Writers: Michael Stark and Terrell T. Garrett
Burnt Biscuit Books, Fall 2019
We have previously reviewed the first issue of Wolverton, an 1930s pulp adventure comic with shades of dark fantasy by writers Michael Stark and Terrell T. Garrett. That first issue focused on crime as a source of entertainment and distraction to a highly capable and apparently bored millionaire. The title was all about the heist, with some improbable magic thrown in for good measure. It needed little explanation beyond the fact that the title character, Wolverton, was a thief who wore a mask and went by the sobriquet “The Black Cat”. As such it was fun exploration of a gallivanting caper, with an utterly impossible outcome.
The second issue goes in a slightly different direction. In the first issue, the Black Cat stole at the apparent direction of a cranky priest. Now we see the Catholic Church as a bulwark against murderous sorcery, and the Black Cat is one of a long line of disposable thieves which the Church deploys to acquire relics which might trigger the destruction of civilisation. Wolverton now also has a larger supporting cast: the rival Inspector Henry Munroe of Scotland Yard; science fiction writer HG Wells as a mad inventor of robots and time machines; the ardent police inspector; the beautiful red-headed stage singer Isabella Conte; and Dorian Grey is further fleshed out as the ultra-vain villain.
There is some poor research at play here:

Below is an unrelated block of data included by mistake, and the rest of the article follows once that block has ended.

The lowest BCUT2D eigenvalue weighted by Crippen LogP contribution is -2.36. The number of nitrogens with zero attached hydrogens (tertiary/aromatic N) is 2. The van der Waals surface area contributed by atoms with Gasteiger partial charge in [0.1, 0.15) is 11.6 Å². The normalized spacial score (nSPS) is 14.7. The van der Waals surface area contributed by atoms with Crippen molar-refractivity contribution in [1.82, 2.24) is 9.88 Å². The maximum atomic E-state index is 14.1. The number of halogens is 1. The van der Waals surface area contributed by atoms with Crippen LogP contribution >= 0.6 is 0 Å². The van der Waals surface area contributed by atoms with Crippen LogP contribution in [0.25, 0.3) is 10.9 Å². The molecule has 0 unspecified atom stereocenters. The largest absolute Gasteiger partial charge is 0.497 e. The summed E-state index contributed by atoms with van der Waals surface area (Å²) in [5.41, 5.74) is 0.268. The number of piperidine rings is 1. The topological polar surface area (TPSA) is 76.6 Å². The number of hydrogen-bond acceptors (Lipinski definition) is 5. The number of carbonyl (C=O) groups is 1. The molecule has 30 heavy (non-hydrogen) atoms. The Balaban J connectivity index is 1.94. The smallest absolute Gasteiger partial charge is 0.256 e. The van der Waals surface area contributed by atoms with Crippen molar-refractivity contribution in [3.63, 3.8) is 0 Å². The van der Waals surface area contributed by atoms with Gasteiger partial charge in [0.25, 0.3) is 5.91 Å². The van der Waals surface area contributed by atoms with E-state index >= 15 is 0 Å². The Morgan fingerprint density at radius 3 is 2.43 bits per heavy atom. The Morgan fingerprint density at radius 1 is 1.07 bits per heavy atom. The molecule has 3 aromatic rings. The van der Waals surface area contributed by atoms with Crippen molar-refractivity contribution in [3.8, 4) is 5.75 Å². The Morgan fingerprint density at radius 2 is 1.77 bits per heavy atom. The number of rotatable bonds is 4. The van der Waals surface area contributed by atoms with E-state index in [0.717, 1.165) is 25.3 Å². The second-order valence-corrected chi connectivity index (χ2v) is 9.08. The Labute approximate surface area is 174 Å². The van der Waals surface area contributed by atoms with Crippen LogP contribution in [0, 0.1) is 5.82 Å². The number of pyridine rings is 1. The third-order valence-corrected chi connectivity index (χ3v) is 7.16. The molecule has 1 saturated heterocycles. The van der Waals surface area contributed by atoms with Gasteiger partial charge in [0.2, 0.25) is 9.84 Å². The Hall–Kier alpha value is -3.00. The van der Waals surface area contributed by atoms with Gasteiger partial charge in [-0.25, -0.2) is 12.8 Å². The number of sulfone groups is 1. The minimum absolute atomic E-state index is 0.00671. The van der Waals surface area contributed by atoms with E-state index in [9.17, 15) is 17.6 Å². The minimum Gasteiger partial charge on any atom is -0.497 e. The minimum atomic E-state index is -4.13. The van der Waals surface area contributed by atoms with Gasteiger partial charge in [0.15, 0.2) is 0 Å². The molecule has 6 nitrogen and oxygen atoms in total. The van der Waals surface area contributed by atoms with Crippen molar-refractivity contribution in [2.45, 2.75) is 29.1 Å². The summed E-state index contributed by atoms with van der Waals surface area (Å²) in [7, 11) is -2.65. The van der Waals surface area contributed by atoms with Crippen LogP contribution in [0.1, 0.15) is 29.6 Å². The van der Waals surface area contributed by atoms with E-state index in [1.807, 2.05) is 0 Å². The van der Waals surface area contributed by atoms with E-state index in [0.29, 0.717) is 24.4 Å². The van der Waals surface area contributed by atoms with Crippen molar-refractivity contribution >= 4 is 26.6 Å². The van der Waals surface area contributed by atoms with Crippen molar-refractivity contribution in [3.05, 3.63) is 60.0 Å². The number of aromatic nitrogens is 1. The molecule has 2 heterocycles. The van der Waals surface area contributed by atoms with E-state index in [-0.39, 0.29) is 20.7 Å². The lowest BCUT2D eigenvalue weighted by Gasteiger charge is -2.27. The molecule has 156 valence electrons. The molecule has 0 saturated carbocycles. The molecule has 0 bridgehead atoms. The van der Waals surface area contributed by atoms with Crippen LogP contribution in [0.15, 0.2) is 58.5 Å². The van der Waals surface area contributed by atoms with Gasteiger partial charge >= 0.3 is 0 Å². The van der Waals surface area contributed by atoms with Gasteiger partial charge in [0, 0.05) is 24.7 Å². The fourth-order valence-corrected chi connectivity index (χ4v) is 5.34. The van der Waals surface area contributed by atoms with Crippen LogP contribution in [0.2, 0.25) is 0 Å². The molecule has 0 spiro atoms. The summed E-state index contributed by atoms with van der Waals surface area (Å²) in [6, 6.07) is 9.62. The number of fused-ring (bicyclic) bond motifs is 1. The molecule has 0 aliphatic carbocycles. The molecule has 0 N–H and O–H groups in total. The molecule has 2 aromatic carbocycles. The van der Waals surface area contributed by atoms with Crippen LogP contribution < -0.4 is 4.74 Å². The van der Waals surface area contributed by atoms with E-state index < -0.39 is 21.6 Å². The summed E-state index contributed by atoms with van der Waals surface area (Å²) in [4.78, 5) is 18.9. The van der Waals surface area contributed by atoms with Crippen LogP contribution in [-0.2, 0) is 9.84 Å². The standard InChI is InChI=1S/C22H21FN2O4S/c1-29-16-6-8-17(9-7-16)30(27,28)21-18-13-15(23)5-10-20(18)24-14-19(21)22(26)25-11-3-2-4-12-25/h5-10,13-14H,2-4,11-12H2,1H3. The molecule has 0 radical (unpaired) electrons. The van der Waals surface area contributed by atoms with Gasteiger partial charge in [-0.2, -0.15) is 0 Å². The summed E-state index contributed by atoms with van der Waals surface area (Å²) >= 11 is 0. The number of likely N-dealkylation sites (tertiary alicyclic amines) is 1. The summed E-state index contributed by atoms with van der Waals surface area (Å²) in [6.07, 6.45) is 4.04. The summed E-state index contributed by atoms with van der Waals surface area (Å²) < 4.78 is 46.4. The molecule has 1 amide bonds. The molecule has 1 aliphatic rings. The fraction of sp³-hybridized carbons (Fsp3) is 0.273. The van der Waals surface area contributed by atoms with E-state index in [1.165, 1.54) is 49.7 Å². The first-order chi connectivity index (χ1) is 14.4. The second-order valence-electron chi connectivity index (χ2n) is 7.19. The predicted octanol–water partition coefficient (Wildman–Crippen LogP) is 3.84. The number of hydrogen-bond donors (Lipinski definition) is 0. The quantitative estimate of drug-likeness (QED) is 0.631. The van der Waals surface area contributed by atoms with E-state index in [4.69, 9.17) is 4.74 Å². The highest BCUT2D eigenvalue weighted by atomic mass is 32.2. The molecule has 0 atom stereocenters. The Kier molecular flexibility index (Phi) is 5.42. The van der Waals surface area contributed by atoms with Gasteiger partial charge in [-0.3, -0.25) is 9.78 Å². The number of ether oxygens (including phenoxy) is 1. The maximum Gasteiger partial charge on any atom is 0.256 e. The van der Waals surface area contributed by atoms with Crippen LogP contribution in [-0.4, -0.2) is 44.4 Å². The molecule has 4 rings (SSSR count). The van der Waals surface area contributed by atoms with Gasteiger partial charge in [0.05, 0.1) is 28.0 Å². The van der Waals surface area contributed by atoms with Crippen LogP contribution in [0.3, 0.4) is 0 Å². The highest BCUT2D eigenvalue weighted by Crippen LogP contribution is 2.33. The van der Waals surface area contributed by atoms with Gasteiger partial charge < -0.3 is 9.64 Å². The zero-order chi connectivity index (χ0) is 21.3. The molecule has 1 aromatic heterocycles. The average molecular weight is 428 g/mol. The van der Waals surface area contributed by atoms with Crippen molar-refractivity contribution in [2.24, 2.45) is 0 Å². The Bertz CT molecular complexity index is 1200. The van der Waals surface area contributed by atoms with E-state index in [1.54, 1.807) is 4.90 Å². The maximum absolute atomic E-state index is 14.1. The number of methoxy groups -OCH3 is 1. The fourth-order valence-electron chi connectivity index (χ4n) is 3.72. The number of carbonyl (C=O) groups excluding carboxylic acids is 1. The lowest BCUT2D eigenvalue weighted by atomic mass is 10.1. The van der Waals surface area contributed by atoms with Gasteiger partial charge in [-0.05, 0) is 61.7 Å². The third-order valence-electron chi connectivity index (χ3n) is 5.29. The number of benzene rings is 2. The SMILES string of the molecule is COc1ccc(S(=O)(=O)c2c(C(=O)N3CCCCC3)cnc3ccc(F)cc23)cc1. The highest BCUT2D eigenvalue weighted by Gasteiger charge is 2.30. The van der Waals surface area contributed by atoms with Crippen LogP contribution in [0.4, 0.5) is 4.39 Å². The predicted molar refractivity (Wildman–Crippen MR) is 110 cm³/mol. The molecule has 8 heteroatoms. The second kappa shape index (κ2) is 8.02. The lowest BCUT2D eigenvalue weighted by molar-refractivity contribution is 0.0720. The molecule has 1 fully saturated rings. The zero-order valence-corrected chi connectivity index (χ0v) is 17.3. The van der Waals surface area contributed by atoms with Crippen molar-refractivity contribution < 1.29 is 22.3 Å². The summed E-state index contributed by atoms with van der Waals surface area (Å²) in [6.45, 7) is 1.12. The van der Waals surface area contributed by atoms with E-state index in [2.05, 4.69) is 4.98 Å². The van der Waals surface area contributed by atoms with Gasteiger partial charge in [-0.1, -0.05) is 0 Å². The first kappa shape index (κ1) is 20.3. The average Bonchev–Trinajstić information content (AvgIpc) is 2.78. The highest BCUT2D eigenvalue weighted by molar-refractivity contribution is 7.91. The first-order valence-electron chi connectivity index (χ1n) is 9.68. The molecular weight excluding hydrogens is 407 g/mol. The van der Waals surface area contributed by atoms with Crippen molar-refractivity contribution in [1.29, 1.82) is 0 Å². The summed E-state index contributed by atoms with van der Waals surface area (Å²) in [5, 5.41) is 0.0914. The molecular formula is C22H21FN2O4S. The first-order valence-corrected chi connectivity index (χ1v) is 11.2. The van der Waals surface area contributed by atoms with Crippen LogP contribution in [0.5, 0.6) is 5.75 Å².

1. Mr Wells was a writer who was nominated for the Nobel Prize for Literature four times. Wells had no skills as an electrical engineer nor a robotics engineer. Wells certainly could never have manufactured the automaton sitting at the theatre, filling in for Wolverton has he goes off to steal the Hope Diamond.
2. Dorian Grey is the title character of Oscar Wilde’s sole novel, The Picture of Dorian Grey (1890).For those who don’t know the premise, Grey has pledged his soul to youth and vitality, and then indulges in all manner of distasteful hobbies, with the physical effects of this transferred magically to a canvas portrait. While Grey retains an artistic perfection, the hidden portrait slowly represents Grey as a disgusting and bloated devotee of “the new Hedonism”. Messrs Stark and Garrett have unexpectedly deployed Grey as the ringleader of a masked cabal of sinister devil-worshippers with plans to take over the world. Mr Wilde certainly never envisaged that Grey would want that level of responsibility and power, and would be too wracked with guilt and the awareness of the erosion of his soul to contemplate a rise to power. As as ambitious fiend in the shadows, Grey is the wrong choice of cast. We wonder whether Messrs Stark and Garrett have formed the wrong conclusion after watching the motion picture version of The League of Extraordinary Gentlemen.
But these are minor quibbles. Wolverton #2 retains the sense of light-hearted fun which we saw in the first issue. “Toodle pip, coppers!” yells the Black Cat as he utilises Mr Wells’ invisibility formula, strips down to nakedness, and springs away over rooftops. We laugh at Wolverton’s brazen antics, and at the same time sympathise with poor Inspector Munroe’s frustration and, later, heartbreak.
Oddly, the thing which strikes us about this book is the symbolism of the pencil moustache. Young-ish readers might associate the pencil moustache with Dave Gibbons’ rendition of the amoral character The Comedian in Watchmen. Before that, in the 1960s, artist Gil Kane used pencil moustaches to define villains: characters such as Sinestro, Krona, and Hector Hammond fought the smooth-faced Green Lantern. Before that, back in the 1930s and 1940s, pencil moustaches were neat and dapper adornments. Mr Stark has plainly alluded in tweets that the dashing, womanising Australian actor Errol Flynn is the inspiration for Wolverton, and without his pencil moustache, the Black Cat would perhaps not be as swashbuckling as he is.